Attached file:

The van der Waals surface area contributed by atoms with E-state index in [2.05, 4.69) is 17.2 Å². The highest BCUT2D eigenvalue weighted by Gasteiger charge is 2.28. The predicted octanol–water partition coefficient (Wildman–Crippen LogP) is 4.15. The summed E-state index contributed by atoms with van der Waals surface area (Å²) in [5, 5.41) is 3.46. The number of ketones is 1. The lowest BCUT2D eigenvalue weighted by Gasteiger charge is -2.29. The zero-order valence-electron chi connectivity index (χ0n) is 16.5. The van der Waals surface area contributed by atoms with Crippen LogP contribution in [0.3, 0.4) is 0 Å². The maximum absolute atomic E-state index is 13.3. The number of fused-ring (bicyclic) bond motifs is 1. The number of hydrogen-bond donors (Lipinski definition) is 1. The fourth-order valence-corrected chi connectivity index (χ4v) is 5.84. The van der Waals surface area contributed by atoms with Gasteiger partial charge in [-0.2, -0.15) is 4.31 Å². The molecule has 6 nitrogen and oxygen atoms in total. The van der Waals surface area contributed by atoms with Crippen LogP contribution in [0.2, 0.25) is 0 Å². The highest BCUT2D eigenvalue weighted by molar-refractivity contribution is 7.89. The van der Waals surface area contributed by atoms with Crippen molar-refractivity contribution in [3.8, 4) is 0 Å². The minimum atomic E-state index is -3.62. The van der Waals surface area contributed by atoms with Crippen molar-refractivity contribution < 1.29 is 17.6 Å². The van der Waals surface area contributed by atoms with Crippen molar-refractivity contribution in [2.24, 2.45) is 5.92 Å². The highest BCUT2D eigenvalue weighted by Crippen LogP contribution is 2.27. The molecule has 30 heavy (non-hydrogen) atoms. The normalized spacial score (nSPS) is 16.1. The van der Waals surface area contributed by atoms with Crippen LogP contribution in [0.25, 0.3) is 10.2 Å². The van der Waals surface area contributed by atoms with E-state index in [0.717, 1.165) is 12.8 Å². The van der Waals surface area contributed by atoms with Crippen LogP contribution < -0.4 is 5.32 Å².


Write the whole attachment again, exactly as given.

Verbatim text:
The van der Waals surface area contributed by atoms with E-state index in [2.05, 4.69) is 17.2 Å². The highest BCUT2D eigenvalue weighted by Gasteiger charge is 2.28. The predicted octanol–water partition coefficient (Wildman–Crippen LogP) is 4.15. The summed E-state index contributed by atoms with van der Waals surface area (Å²) in [5, 5.41) is 3.46. The number of ketones is 1. The lowest BCUT2D eigenvalue weighted by Gasteiger charge is -2.29. The zero-order valence-electron chi connectivity index (χ0n) is 16.5. The van der Waals surface area contributed by atoms with Crippen LogP contribution in [0.3, 0.4) is 0 Å². The maximum absolute atomic E-state index is 13.3. The number of fused-ring (bicyclic) bond motifs is 1. The number of hydrogen-bond donors (Lipinski definition) is 1. The fourth-order valence-corrected chi connectivity index (χ4v) is 5.84. The van der Waals surface area contributed by atoms with Gasteiger partial charge in [-0.2, -0.15) is 4.31 Å². The molecule has 6 nitrogen and oxygen atoms in total. The van der Waals surface area contributed by atoms with Crippen LogP contribution in [0.2, 0.25) is 0 Å². The highest BCUT2D eigenvalue weighted by molar-refractivity contribution is 7.89. The van der Waals surface area contributed by atoms with Crippen molar-refractivity contribution in [3.8, 4) is 0 Å². The minimum atomic E-state index is -3.62. The van der Waals surface area contributed by atoms with Crippen molar-refractivity contribution < 1.29 is 17.6 Å². The van der Waals surface area contributed by atoms with Crippen molar-refractivity contribution in [2.24, 2.45) is 5.92 Å². The highest BCUT2D eigenvalue weighted by Crippen LogP contribution is 2.27. The molecule has 30 heavy (non-hydrogen) atoms. The normalized spacial score (nSPS) is 16.1. The van der Waals surface area contributed by atoms with Crippen LogP contribution in [0.25, 0.3) is 10.2 Å². The van der Waals surface area contributed by atoms with E-state index in [0.717, 1.165) is 12.8 Å². The van der Waals surface area contributed by atoms with Crippen LogP contribution < -0.4 is 5.32 Å².